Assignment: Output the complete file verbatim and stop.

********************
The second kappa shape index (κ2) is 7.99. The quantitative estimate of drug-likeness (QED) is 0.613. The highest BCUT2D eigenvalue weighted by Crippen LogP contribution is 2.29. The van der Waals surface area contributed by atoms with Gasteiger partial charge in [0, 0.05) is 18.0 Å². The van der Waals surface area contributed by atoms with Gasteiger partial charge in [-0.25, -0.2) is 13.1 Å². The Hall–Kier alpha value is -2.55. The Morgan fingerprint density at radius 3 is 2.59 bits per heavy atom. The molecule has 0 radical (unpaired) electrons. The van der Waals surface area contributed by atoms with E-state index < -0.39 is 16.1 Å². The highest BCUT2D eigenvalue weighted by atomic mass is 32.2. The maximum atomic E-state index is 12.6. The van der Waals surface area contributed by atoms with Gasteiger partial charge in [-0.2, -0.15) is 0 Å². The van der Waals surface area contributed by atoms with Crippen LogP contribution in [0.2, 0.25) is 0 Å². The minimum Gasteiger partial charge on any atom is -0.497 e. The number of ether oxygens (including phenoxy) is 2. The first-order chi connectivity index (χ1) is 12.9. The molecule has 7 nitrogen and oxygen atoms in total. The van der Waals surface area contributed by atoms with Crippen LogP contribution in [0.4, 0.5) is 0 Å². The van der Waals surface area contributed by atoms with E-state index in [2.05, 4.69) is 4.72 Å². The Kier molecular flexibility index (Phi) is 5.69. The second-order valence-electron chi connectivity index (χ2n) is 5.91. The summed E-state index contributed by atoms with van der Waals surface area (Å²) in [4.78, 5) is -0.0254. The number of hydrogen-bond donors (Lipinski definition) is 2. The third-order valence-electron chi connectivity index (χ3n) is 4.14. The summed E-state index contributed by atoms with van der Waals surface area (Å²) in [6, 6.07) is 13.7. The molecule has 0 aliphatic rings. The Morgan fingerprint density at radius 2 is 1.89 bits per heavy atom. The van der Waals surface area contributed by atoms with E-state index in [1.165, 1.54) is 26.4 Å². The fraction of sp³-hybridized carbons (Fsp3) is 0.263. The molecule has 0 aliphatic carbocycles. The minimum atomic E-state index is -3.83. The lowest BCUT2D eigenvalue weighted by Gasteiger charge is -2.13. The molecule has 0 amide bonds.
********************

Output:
The second kappa shape index (κ2) is 7.99. The quantitative estimate of drug-likeness (QED) is 0.613. The highest BCUT2D eigenvalue weighted by Crippen LogP contribution is 2.29. The van der Waals surface area contributed by atoms with Gasteiger partial charge in [0, 0.05) is 18.0 Å². The van der Waals surface area contributed by atoms with Gasteiger partial charge in [-0.25, -0.2) is 13.1 Å². The Hall–Kier alpha value is -2.55. The Morgan fingerprint density at radius 3 is 2.59 bits per heavy atom. The molecule has 0 radical (unpaired) electrons. The van der Waals surface area contributed by atoms with E-state index < -0.39 is 16.1 Å². The highest BCUT2D eigenvalue weighted by atomic mass is 32.2. The maximum atomic E-state index is 12.6. The van der Waals surface area contributed by atoms with Gasteiger partial charge in [-0.2, -0.15) is 0 Å². The van der Waals surface area contributed by atoms with Crippen LogP contribution in [0.2, 0.25) is 0 Å². The minimum Gasteiger partial charge on any atom is -0.497 e. The number of ether oxygens (including phenoxy) is 2. The first-order chi connectivity index (χ1) is 12.9. The molecule has 7 nitrogen and oxygen atoms in total. The van der Waals surface area contributed by atoms with Crippen LogP contribution in [0.4, 0.5) is 0 Å². The van der Waals surface area contributed by atoms with E-state index in [2.05, 4.69) is 4.72 Å². The Kier molecular flexibility index (Phi) is 5.69. The second-order valence-electron chi connectivity index (χ2n) is 5.91. The summed E-state index contributed by atoms with van der Waals surface area (Å²) in [4.78, 5) is -0.0254. The number of hydrogen-bond donors (Lipinski definition) is 2. The third-order valence-electron chi connectivity index (χ3n) is 4.14. The summed E-state index contributed by atoms with van der Waals surface area (Å²) in [6, 6.07) is 13.7. The molecule has 0 aliphatic rings. The Morgan fingerprint density at radius 2 is 1.89 bits per heavy atom. The van der Waals surface area contributed by atoms with E-state index in [1.165, 1.54) is 26.4 Å². The fraction of sp³-hybridized carbons (Fsp3) is 0.263. The molecule has 0 aliphatic carbocycles. The minimum atomic E-state index is -3.83. The lowest BCUT2D eigenvalue weighted by Gasteiger charge is -2.13. The molecule has 0 amide bonds.